The Trump administration also introduced a strategy known as maximum pressure, which entails intensifying punitive measures such as economic sanctions and diplomatic isolation. While these measures have not had an immediate effect on North Korea, they have brought the issue of freedom in North Korea to the forefront of international conversations.
Hope in Reunification
Despite the decades of division, there is hope that, one day, the two Koreas may be reunited. In recent years, South Korea has been encouraging dialogue with North Korea and rebuilding diplomatic ties. In 2018, the two countries opened the first formal communication line, marking a key milestone in the peace process.
Today, North and South Korea have opened other dialogue channels, and a number of high-level exchanges have taken place. The South Korean government has also formed a special task force to facilitate reunification by 2045. These efforts, though small, represent a step forward in the journey towards achieving freedom and peace in the Korean peninsula.
In order to bring freedom to North Korea, greater economic opportunities are needed. To achieve this, the international community must increase economic aid and engage in more economic dialogue with the countries in the region. As part of this strategy, sanctions relief should be granted to North Korea to empower its citizens and provide them with the resources to lead more prosperous lives.
Development initiatives that support the private sector are also necessary to promote economic growth. For example, the South Korean government has recently committed to providing financial assistance to North Korean business initiatives, helping to create jobs in the country and ultimately improve the livelihoods of its citizens.
Change in Attitudes
For North Korea to move into a free, democratic society, an attitude shift must also take place within the country. Citizens must begin to demand more from their leaders, and reject the current oppressive regime. This is something that is likely to happen over a long period of time, as more people are exposed to news and information from outside the country.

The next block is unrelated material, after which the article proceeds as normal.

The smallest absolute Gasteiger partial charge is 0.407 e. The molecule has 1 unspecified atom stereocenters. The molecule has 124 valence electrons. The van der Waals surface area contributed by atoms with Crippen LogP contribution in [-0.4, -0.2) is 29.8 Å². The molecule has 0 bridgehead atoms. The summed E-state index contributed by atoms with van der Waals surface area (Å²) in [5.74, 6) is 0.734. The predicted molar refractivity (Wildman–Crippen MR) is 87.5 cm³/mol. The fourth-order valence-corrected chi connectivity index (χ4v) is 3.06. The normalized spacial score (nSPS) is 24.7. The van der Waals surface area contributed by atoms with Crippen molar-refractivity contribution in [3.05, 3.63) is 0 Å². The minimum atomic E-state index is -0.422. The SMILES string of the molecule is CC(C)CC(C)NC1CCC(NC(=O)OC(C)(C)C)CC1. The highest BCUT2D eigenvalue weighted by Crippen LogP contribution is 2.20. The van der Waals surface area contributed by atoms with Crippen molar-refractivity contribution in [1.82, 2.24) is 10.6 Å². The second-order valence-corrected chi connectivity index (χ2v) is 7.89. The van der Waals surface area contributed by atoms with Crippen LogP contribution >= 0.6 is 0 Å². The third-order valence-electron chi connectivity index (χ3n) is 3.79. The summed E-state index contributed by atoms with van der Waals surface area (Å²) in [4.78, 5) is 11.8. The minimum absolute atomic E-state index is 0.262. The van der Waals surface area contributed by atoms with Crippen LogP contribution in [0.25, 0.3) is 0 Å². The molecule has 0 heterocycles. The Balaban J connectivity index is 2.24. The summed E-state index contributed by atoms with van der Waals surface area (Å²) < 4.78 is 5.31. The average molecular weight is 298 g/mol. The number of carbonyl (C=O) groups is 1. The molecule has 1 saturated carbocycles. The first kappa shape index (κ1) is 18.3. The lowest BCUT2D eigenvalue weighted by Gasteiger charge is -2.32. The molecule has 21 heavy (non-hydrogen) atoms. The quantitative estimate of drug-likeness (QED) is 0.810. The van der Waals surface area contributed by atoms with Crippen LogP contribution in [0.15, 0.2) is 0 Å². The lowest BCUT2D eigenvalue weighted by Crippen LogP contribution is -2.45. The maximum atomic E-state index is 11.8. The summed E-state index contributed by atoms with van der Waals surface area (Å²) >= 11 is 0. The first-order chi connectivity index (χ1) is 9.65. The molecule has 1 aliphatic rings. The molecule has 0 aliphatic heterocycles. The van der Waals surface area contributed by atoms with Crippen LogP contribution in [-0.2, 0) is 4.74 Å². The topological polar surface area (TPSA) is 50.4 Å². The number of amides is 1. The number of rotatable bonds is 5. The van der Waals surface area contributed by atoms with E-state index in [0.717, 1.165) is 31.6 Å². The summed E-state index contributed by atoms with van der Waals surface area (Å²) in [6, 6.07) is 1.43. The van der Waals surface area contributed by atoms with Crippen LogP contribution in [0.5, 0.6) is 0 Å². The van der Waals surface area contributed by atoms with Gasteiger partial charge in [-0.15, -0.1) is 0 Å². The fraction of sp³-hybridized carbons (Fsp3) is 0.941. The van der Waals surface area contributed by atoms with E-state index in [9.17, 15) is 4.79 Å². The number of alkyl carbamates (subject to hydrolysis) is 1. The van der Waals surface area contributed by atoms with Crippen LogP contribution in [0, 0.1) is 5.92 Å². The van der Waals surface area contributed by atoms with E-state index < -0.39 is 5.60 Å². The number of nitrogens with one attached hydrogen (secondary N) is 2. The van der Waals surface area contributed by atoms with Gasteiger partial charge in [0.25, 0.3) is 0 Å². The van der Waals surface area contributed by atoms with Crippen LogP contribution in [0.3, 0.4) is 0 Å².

The last few years have also seen a rising sentiment within North Korea that is supportive of human rights and economic development. This increasing awareness of the negative impact of a lack of freedom is a positive sign, and must be encouraged in order to bring about meaningful change.
Given North Korea’s long history of aggression, it’s essential that arms control measures are put in place to ensure that the country does not become a greater threat to global peace and security. The international community must redouble its efforts to monitor the country’s nuclear and missile programs, in order to prevent them from accessing weapons of mass destruction.
It’s also important to ensure that North Korea complies with the various arms control laws that have been set by the UN and other international organizations. This would reduce the risk of military confrontation and help to create the right environment for freedom to flourish in the country.
The Role of China
China is a major player in the international community, and its support is critical to bringing freedom to North Korea. Beijing has taken a much more direct role in mediating the nuclear standoff between Pyongyang and Washington and has also increased its investment in the country to help promote economic growth.
Ultimately, China’s support is a double-edged sword, as it provides North Korea with both the economic and diplomatic support it needs, even as it maintains control over the country’s access to information and government activities. This limits the effectiveness of any attempts to impose new freedoms on North Korea and any move towards progress must include China as a key partner.